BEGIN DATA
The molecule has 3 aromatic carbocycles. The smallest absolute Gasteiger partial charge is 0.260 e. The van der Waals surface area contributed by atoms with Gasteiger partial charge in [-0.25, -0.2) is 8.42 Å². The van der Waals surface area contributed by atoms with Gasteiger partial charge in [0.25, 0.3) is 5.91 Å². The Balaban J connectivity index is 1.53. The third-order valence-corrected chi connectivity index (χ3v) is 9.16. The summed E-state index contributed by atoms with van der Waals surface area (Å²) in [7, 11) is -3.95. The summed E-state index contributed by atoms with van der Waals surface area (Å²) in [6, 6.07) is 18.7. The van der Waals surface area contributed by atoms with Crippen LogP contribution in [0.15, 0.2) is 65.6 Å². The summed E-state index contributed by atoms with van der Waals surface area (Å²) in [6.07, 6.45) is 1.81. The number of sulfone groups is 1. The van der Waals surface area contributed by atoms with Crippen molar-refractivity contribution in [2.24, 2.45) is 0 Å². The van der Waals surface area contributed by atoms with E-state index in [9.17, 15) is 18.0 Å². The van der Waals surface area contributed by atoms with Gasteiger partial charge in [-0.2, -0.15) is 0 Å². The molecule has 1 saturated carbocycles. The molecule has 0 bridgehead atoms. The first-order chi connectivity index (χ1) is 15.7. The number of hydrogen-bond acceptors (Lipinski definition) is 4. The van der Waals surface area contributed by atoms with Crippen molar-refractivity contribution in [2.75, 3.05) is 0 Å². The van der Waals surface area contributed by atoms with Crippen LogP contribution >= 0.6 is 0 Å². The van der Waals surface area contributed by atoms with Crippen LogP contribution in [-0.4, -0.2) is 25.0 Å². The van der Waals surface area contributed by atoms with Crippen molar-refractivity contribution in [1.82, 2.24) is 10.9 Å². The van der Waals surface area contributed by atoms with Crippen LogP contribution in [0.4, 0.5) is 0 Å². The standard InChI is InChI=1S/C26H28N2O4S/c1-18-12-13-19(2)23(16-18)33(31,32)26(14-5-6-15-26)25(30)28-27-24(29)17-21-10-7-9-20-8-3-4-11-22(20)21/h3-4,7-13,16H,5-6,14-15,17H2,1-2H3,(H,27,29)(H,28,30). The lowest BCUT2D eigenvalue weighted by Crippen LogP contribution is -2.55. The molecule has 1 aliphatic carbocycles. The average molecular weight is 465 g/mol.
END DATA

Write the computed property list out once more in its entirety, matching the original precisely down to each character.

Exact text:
The molecule has 3 aromatic carbocycles. The smallest absolute Gasteiger partial charge is 0.260 e. The van der Waals surface area contributed by atoms with Gasteiger partial charge in [-0.25, -0.2) is 8.42 Å². The van der Waals surface area contributed by atoms with Gasteiger partial charge in [0.25, 0.3) is 5.91 Å². The Balaban J connectivity index is 1.53. The third-order valence-corrected chi connectivity index (χ3v) is 9.16. The summed E-state index contributed by atoms with van der Waals surface area (Å²) in [7, 11) is -3.95. The summed E-state index contributed by atoms with van der Waals surface area (Å²) in [6, 6.07) is 18.7. The van der Waals surface area contributed by atoms with Crippen LogP contribution in [0.15, 0.2) is 65.6 Å². The summed E-state index contributed by atoms with van der Waals surface area (Å²) in [6.07, 6.45) is 1.81. The number of sulfone groups is 1. The van der Waals surface area contributed by atoms with Crippen molar-refractivity contribution in [2.24, 2.45) is 0 Å². The van der Waals surface area contributed by atoms with E-state index in [9.17, 15) is 18.0 Å². The van der Waals surface area contributed by atoms with Gasteiger partial charge in [-0.2, -0.15) is 0 Å². The molecule has 1 saturated carbocycles. The molecule has 0 bridgehead atoms. The first-order chi connectivity index (χ1) is 15.7. The number of hydrogen-bond acceptors (Lipinski definition) is 4. The van der Waals surface area contributed by atoms with Crippen molar-refractivity contribution in [2.75, 3.05) is 0 Å². The van der Waals surface area contributed by atoms with Crippen LogP contribution >= 0.6 is 0 Å². The van der Waals surface area contributed by atoms with Crippen LogP contribution in [-0.4, -0.2) is 25.0 Å². The van der Waals surface area contributed by atoms with Crippen molar-refractivity contribution in [1.82, 2.24) is 10.9 Å². The van der Waals surface area contributed by atoms with Crippen LogP contribution in [0.4, 0.5) is 0 Å². The standard InChI is InChI=1S/C26H28N2O4S/c1-18-12-13-19(2)23(16-18)33(31,32)26(14-5-6-15-26)25(30)28-27-24(29)17-21-10-7-9-20-8-3-4-11-22(20)21/h3-4,7-13,16H,5-6,14-15,17H2,1-2H3,(H,27,29)(H,28,30). The lowest BCUT2D eigenvalue weighted by Crippen LogP contribution is -2.55. The molecule has 1 aliphatic carbocycles. The average molecular weight is 465 g/mol.